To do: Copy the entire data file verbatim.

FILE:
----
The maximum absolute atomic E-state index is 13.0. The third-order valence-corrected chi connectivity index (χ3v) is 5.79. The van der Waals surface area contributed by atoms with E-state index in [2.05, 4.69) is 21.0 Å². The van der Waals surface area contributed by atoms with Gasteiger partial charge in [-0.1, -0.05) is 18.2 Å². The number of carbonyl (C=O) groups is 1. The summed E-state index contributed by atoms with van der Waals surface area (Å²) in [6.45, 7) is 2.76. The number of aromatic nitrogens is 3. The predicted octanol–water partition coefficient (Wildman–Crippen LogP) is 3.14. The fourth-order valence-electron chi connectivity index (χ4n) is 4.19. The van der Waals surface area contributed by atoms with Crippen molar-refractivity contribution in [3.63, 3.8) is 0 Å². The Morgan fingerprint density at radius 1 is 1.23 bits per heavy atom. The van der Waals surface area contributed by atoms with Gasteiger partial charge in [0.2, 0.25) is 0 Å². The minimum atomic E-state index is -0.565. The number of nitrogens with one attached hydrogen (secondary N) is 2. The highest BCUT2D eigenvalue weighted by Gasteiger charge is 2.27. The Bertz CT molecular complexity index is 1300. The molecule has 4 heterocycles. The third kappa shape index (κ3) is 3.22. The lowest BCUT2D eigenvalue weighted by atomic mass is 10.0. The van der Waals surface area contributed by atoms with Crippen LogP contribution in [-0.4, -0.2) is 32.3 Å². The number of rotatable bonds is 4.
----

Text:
The maximum absolute atomic E-state index is 13.0. The third-order valence-corrected chi connectivity index (χ3v) is 5.79. The van der Waals surface area contributed by atoms with E-state index in [2.05, 4.69) is 21.0 Å². The van der Waals surface area contributed by atoms with Gasteiger partial charge in [-0.1, -0.05) is 18.2 Å². The number of carbonyl (C=O) groups is 1. The summed E-state index contributed by atoms with van der Waals surface area (Å²) in [6.45, 7) is 2.76. The number of aromatic nitrogens is 3. The predicted octanol–water partition coefficient (Wildman–Crippen LogP) is 3.14. The fourth-order valence-electron chi connectivity index (χ4n) is 4.19. The van der Waals surface area contributed by atoms with Crippen molar-refractivity contribution in [3.63, 3.8) is 0 Å². The Morgan fingerprint density at radius 1 is 1.23 bits per heavy atom. The van der Waals surface area contributed by atoms with Gasteiger partial charge in [0.2, 0.25) is 0 Å². The minimum atomic E-state index is -0.565. The number of nitrogens with one attached hydrogen (secondary N) is 2. The highest BCUT2D eigenvalue weighted by Gasteiger charge is 2.27. The Bertz CT molecular complexity index is 1300. The molecule has 4 heterocycles. The third kappa shape index (κ3) is 3.22. The lowest BCUT2D eigenvalue weighted by atomic mass is 10.0. The van der Waals surface area contributed by atoms with Crippen LogP contribution in [-0.4, -0.2) is 32.3 Å². The number of rotatable bonds is 4.